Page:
Cyber Threats

GuestBlogIntro

By: Blake Dowling

I had a 25 person Association that we work with ask me last week why I did not let them know about the scam “boss phishing.” That’s when an organization receives an email pretending to be from the boss of a company asking accounting to send money ASAP to an account.

I told the client that I had done my absolute best to get the message out.

On two local TV networks, I spoke of the threat. I wrote articles for 850 Magazine, Context Florida, and the Tallahassee Democrat. We had a “lunch and learn” with the Florida Department of Law Enforcement on it; we featured it in our newsletter.

But I know where that client is coming from. All the training and information in the world may not help you when the threat comes knocking at your door.

With Boss Phishing and Cryptolocker (ransomware), you can ruin your company’s day pretty fast. This particular client had an accountant with a sharp eye and she noticed the domain was one letter off and she asked the “boss” if he had sent her a request for funds.

The answer was NO.

Not all companies are as lucky. I have talked to victims of both crimes.

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Cryptolocker can strike a lot faster. You click on a virus-embedded link that looks like it’s from a debt collector (or Dropbox, UPS, AMX etc). Because of all the client lists and sensitive info that have been stolen (data breaches left and right in the US), you might actually owe money to this entity. Therefore, it looks legit.

But when you click to straighten out the old bill, you are infected. As with any business, and it is a business, criminals are getting smarter.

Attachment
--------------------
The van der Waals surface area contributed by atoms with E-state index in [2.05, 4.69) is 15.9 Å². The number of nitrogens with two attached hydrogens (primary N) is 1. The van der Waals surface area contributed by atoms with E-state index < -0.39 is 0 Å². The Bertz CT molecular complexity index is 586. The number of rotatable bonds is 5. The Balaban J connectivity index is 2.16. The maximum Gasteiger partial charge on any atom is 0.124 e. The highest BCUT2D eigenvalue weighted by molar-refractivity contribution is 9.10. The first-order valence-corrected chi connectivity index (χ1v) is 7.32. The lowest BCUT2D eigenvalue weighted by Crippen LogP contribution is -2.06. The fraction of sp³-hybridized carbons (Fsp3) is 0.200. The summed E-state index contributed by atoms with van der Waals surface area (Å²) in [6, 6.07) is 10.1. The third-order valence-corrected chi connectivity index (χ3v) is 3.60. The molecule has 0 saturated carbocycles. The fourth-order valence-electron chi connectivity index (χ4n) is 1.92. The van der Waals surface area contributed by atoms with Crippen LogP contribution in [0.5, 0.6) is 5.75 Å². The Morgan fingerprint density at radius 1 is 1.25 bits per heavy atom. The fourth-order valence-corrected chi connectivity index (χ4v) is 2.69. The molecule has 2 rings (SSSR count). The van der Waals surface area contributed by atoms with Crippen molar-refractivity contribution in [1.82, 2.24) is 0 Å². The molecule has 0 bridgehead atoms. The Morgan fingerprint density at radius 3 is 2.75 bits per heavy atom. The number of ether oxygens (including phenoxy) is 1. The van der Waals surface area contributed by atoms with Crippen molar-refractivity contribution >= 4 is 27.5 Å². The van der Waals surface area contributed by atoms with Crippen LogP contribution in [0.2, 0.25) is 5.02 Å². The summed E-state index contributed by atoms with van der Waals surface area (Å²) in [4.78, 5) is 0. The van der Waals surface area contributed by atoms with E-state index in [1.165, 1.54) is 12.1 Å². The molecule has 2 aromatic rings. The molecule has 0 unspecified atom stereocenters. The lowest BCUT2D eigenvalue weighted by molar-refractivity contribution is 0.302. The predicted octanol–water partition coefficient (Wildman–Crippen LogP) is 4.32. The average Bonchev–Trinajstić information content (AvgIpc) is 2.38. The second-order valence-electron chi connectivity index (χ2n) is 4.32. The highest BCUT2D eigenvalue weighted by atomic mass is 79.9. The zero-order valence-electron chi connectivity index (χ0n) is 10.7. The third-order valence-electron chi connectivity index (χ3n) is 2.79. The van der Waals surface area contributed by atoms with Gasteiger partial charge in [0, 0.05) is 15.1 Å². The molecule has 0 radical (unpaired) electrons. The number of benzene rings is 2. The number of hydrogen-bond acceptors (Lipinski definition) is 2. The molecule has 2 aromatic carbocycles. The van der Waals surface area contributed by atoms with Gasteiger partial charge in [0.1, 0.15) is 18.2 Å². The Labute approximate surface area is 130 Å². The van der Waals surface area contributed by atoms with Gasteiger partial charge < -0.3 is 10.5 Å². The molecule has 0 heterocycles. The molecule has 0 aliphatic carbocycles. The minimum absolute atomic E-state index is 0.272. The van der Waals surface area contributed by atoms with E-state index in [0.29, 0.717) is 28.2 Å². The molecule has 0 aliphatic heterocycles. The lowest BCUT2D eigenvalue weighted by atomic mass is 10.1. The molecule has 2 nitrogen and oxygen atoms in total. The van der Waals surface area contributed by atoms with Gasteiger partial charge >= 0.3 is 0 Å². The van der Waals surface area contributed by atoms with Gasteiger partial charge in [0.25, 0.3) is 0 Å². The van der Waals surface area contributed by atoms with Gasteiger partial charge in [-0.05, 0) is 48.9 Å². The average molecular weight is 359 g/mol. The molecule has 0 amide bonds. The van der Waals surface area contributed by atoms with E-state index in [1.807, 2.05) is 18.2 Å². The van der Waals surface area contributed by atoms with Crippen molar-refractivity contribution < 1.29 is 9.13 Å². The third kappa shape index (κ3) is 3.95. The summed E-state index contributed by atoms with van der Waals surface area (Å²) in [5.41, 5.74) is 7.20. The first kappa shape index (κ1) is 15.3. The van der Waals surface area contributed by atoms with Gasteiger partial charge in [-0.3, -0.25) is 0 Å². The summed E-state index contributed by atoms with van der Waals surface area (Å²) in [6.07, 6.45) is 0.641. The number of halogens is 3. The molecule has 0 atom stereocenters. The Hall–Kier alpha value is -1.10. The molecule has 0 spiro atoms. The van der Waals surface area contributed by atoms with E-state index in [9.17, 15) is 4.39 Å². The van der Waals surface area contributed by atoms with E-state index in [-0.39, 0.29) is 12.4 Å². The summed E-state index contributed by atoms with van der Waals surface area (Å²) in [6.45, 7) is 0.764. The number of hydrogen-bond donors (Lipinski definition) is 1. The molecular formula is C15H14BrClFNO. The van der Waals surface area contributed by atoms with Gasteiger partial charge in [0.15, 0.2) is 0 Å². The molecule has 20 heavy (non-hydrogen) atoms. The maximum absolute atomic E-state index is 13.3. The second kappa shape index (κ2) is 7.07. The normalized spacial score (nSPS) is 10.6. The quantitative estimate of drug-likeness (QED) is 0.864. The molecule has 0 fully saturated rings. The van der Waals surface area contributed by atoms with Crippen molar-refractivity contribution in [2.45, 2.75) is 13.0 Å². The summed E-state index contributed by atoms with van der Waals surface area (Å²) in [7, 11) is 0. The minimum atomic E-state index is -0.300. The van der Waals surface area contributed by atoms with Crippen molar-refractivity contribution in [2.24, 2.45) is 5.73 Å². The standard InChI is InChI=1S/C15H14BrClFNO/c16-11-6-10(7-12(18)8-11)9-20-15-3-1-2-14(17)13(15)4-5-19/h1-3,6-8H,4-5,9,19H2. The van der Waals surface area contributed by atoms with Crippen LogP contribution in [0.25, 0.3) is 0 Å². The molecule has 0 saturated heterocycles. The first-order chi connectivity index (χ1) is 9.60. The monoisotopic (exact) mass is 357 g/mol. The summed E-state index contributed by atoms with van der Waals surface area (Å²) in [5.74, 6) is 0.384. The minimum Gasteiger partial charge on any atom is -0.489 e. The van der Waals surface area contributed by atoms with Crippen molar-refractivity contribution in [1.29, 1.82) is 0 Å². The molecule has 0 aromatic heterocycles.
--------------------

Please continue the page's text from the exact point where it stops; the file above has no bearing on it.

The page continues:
A lot of tech info these days references going to the cloud. Well, it’s not just us law-abiding folks who are taking email and other business functions to the cloud. Criminals are flocking to the cloud as well.

The people who write malicious code are no longer just writing one piece of software to sell once. They are putting up malware as a service for sale. This way they make money each time it is purchased or rented.

Where could such illegal services be sold? The anonymous dark web, of course. That’s where anything is for sale and your moves are hard to trace by law enforcement.

I have seen black-market code that comes with a money-back guarantee, terms and conditions and terms of use that look just like something Microsoft might sell. The black-market tech landscape is frightening.

If you were the criminal, you would go on the dark web, lease an exploit kit and go about trying to infect PCs around the world, and depending on the attack, steal your bank info, encrypt your files and ask for ransom — or get you in a botnet scenario.

This latest move by criminals heading to the cloud is just another example of criminals getting smarter. So as a reminder, be wary if you see anything odd coming in via email — a request for money, to reset your password, enter your banking info, congrats you have won something, click here to see your pictures from last night.

Do not click, consult your IT professional. It is always better to be safe than to be hacked.

Blake Dowling is chief business development officer at Aegis Business Technologies. Contact him at dowlingb@aegisbiztech.com or at www.aegisbiztech.com

2 thoughts on “Cyber Threats”

  1. Great info & efforts in spreading the word, Blake! Boss Phishing is also known as Business Email Compromise (BEC) & Whaling. We’re offering free staff trainings on Cyber Security, in case interested.

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